I have been doing this for about a half-hour when José walks by, fingers the fruit in my bin and stops me.
Mira, look, he says, taking out a pair of tijeras. Like this. No little ones, no rotten ones. Throw them out. He picks up a bunch from my bin and snips into it efficiently. Grapes fly. Stems snap. He finishes, and holds up a finely draped, flawless bunch of grapes. It belongs on a wine label. See? These are for the table, so they have to be nice.
It doesn’t take long before I am cursing the entitled American grocery shopper: Oh, sure, you just have to have a perfect bunch of grapes. God forbid you should have to pick out a few Raisinettes. You think those nice pretty bunches grow on trees? By midday, I get more comfortable, and I admire the tight, trim bunches as I snip them off the main vine, surprised to find that their stems knot in on themselves so firmly that each bunch feels like a solid mass, so different from the loose, languorous piles of grapes in the supermarket. I find my rhythm and pick up speed, but Pilar works twice as fast. Where her bins overflow with fruit, mine contain a prim, solitary layer. I try to speed up. Through it all, Pilar and I chat , or I listen to her talk to other workers in Spanish. Some of them ask her about me, and more than once I interrupt their speculations on me– Am I a student? Just poor?–with, I can understand you. I cannot speak well, but I understand a lot, which yields laughter.
Around 3:30, we finish packing up the last of the grapes we have picked in our row, and Pilar tells me to stop. You worked very hard. Good job, she says. I’ll pay you next week. Juán barely conceals a glare. We have spent the last nine and a half hours in the field, all but the first two hunched under the green-roofed tunnels of grapevines. Pilar finally explains the specifics of our payment.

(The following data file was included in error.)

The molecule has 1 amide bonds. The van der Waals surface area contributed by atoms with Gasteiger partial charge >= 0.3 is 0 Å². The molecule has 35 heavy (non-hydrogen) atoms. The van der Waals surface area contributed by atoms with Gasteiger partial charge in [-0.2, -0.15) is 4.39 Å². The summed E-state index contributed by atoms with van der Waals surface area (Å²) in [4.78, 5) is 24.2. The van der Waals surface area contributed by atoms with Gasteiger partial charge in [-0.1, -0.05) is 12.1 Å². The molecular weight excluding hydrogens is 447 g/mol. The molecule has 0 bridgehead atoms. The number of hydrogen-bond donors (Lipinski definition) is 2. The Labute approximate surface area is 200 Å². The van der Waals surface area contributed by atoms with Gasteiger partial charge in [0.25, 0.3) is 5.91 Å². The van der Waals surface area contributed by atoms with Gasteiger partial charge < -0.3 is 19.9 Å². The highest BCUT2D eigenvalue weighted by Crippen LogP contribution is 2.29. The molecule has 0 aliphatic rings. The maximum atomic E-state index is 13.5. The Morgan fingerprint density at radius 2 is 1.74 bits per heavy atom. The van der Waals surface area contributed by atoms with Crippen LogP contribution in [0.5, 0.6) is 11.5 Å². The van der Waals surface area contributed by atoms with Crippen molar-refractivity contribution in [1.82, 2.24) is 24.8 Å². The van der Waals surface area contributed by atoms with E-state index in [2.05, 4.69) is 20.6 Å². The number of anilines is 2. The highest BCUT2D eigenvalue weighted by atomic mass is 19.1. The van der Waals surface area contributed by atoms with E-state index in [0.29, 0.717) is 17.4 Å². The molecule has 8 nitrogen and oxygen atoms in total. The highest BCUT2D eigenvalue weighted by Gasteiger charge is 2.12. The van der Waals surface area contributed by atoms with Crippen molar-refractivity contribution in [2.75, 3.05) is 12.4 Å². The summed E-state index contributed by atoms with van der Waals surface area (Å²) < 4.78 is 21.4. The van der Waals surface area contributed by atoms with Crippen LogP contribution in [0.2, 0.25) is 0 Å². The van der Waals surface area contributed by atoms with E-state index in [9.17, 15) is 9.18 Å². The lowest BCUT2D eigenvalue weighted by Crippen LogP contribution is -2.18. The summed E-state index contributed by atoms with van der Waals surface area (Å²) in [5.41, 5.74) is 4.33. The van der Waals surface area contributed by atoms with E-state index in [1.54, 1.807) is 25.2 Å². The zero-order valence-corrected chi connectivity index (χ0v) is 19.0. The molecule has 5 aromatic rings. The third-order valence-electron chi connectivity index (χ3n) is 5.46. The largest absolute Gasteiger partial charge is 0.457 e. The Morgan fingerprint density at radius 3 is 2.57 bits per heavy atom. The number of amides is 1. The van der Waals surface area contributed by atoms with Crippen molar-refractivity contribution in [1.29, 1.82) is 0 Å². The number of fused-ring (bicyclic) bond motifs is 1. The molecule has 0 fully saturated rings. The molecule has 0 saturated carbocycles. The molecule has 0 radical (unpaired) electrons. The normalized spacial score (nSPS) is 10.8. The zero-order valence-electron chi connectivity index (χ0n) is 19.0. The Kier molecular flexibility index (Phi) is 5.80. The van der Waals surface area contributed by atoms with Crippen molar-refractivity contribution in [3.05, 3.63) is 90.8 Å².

Ten plastic clamshell boxes, twopounds each, fit in a cardboard caja, a flat, and for every caja the three of us fill, we earn $2. We count our haul for the day: thirty-nine cajas. That’s $78 divided by three: $26 apiece. We’ve been at work since 6:00 a.m. There was a halfhour lunch. Nine hours for $26.
I ask how many cajas each worker usually fills in a day and Pilar tells me thirty. By working with me, then, my crew just lost a collective $42, more than half of what we earned. I try to fix it.
No, it’s not fair to you and Juán. I am learning, so I should get less. I don’t have kids. It’s not fair to you.
Juán pipes up. She’s right.
Pilar is undeterred. No, Tracie, it’s fine. You worked very hard.
We’ll see. Good work.
Juán sighs and lopes off to help another crew pack their boxes, but Pilar keeps smiling at me. Go on, I’ll see you later, she says.
Thank you very much, Pilar, I say, and climb into my car. There’s only one word to define what just happened: charity. And I know I am in no position to refuse it.
Reprinted with permission from THE AMERICAN WAY OF EATING: Undercover at WalMart, Applebee’s, Farm Fields, and the Dinner Table, By Tracie McMillan, copyright © 2012. Published by Scribner, a division of Simon and Schuster, Inc.